IKF came at the conclusion of the sound bite era. It did advance the arts, at least shepherding  them through the Conan movies, cheesecake photos, and half-articles. It was never what we wanted it to be but it was always there when we needed a martial fix. The kids, myself included, who were inspired by the seemingly endless pieces on White Lotus style and every possible variation of Wing Chun coverage, actually stuck around long enough to gain some real understanding and skill. IKF was part of that.

Its passing reflects the end of childhood in the martial arts. The Kung Fu people I see have a new maturity. So its demise, oddly enough, does not sadden me. These new practitioners know why they are studying in the first place and, to be frank, fewer of them dream about being in the movies since Kung Fu in particular is now more of a Matrix effect than a Martial Art. No one aspires to become a cinematic effect.

Ultimately it comes down to this: a magazine is a flag on a passing boat. In that sense IKF was indeed the magazine of its time.

The best thing about IKF was that it presented  a platform for students and teachers to share  their arts. The worst thing about it was that it never really made the committment to Kung Fu. Caught forever in its self-assesment that it would only have a readership of 14-17 year olds, it never assumed a maturing audience. Therefore it was unable to break away from emphasizing personalities over real teachers (Remember “Fighting Stars” anyone?), celebrity over community, tricks over technique.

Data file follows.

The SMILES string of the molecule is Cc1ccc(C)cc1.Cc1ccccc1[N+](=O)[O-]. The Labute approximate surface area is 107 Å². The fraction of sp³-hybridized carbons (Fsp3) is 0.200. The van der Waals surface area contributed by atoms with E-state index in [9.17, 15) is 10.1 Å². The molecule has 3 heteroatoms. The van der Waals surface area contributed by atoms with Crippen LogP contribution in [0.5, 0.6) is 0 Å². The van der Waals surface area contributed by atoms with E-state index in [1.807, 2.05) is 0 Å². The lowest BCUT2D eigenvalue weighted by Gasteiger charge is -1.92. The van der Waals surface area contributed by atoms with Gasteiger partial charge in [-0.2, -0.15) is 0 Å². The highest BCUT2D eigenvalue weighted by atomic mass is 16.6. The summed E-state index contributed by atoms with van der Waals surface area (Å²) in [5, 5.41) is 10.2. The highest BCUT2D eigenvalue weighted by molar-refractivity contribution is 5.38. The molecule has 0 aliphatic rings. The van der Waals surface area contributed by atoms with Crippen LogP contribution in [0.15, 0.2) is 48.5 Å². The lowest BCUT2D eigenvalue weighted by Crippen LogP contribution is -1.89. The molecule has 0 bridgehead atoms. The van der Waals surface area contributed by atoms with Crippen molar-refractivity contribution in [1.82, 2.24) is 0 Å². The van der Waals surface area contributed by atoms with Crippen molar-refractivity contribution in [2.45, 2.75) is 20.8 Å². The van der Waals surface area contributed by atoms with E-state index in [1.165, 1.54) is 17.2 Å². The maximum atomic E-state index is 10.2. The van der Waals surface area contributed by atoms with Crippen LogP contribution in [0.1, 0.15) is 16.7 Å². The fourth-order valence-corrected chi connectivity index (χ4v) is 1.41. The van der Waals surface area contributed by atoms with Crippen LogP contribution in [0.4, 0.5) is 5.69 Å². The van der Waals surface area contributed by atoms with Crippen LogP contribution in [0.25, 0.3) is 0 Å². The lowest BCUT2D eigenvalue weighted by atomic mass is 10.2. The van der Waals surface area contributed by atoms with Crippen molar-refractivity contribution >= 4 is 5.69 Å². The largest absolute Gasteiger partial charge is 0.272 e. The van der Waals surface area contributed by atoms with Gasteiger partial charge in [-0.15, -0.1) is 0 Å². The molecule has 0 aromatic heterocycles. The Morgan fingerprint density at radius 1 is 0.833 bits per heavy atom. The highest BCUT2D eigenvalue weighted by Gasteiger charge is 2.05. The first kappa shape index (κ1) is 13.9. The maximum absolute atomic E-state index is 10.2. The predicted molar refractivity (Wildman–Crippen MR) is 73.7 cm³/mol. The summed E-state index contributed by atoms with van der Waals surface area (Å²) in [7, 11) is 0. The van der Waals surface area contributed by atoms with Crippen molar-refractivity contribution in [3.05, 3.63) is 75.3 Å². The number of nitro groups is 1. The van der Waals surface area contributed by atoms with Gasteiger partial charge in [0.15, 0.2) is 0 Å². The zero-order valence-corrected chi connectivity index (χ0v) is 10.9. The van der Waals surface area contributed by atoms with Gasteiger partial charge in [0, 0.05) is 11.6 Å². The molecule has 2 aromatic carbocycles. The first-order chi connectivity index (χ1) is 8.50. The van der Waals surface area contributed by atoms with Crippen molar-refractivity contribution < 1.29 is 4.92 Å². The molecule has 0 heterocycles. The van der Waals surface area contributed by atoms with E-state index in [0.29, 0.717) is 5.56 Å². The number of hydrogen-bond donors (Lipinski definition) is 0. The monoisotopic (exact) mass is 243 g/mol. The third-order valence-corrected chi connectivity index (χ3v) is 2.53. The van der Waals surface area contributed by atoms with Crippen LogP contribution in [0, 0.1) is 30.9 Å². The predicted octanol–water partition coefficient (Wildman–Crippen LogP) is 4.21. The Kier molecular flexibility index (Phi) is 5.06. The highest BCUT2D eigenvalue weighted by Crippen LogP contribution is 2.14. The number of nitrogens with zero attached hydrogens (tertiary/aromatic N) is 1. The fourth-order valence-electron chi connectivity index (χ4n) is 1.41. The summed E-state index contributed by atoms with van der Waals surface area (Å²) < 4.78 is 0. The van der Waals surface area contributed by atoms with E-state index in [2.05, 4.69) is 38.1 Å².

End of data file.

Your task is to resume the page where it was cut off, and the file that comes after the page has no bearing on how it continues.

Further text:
6 Responses to “The Passing of Inside Kung Fu”

  1. patrick hodges says:

    Real sad….

  2. Herb Rich says:

    I used to love IKF, but as time went by, it became, as Ted noted, too “faddish” and movie oriented. That said, being a teenager in an area where there was little authentic “kung fu”, it was one of my only sources of information on the arts. Without it, I would never have heard of Adam Hsu, Liu Yun Chiao, or the Wu Tang school, or known of the opening of Chen village to the west- and my life would have been very different. A tip of the hat, and a moment of silence.

  3. Clarence says:

    My favorite issue were the Adam Hsu issues and the Lam Wing issues, other than that, I wasn’t really impressed with them after the 1980’s. The Shum Leung (Eagle Claw) and Paulie Zink (Tai Sheng Pek Kwar Moon) covers were among the most beautiful I’ve ever seen. I just wish they did more with their publishing and turned out more authentic books on Chinese Gung Fu. To this very day, there are still few books that are thoroughly researched and actually fit for publication and that’s sad. Thank God for Plum Publications, I count on you for quality and authentic items regarding Gung Fu. So long IKF.

  4. I will definitely miss IKF, as I owe a great deal to them. I have been a freelance magazine writer for over 6 years now, and IKF was actually my very first writing gig (my last article for them was a cover story on Billy Blanks). You will always have a special place in my heart, IKF. A special thank you to Dave Cater for giving me my first break!

    Cordially,

    Michael Lizarraga

  5. Plum Staff says:

    I remember your name from the pages of Inside Kung Fu. It’s great that IKF was such a springboard for you. I know it was a help for me when I started writing for the field.

  6. don glass says:

    ikf was the first of its kind that i had seen. my old sifu, Brendan Lai, was in some of the first issues. I have the first issue and would not part with it.
    R.I.P. Brendan